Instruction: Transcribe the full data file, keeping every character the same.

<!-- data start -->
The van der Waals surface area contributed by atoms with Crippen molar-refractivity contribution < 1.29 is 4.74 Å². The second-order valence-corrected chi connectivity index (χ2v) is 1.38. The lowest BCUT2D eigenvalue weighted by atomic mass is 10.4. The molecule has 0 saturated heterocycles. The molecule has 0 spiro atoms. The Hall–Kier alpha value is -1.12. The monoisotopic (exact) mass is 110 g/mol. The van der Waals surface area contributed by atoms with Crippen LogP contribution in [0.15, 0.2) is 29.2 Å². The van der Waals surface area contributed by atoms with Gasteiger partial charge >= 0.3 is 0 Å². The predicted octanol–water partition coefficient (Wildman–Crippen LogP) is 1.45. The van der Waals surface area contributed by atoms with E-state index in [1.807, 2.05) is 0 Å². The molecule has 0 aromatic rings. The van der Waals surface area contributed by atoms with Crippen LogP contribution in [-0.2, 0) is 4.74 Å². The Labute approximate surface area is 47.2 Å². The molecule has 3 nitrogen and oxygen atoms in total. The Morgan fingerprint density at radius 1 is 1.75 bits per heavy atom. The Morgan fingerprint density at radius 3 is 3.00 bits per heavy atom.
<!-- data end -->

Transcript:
The van der Waals surface area contributed by atoms with Crippen molar-refractivity contribution < 1.29 is 4.74 Å². The second-order valence-corrected chi connectivity index (χ2v) is 1.38. The lowest BCUT2D eigenvalue weighted by atomic mass is 10.4. The molecule has 0 saturated heterocycles. The molecule has 0 spiro atoms. The Hall–Kier alpha value is -1.12. The monoisotopic (exact) mass is 110 g/mol. The van der Waals surface area contributed by atoms with Crippen LogP contribution in [0.15, 0.2) is 29.2 Å². The van der Waals surface area contributed by atoms with Gasteiger partial charge >= 0.3 is 0 Å². The predicted octanol–water partition coefficient (Wildman–Crippen LogP) is 1.45. The van der Waals surface area contributed by atoms with E-state index in [1.807, 2.05) is 0 Å². The molecule has 0 aromatic rings. The van der Waals surface area contributed by atoms with Crippen LogP contribution in [-0.2, 0) is 4.74 Å². The Labute approximate surface area is 47.2 Å². The molecule has 3 nitrogen and oxygen atoms in total. The Morgan fingerprint density at radius 1 is 1.75 bits per heavy atom. The Morgan fingerprint density at radius 3 is 3.00 bits per heavy atom.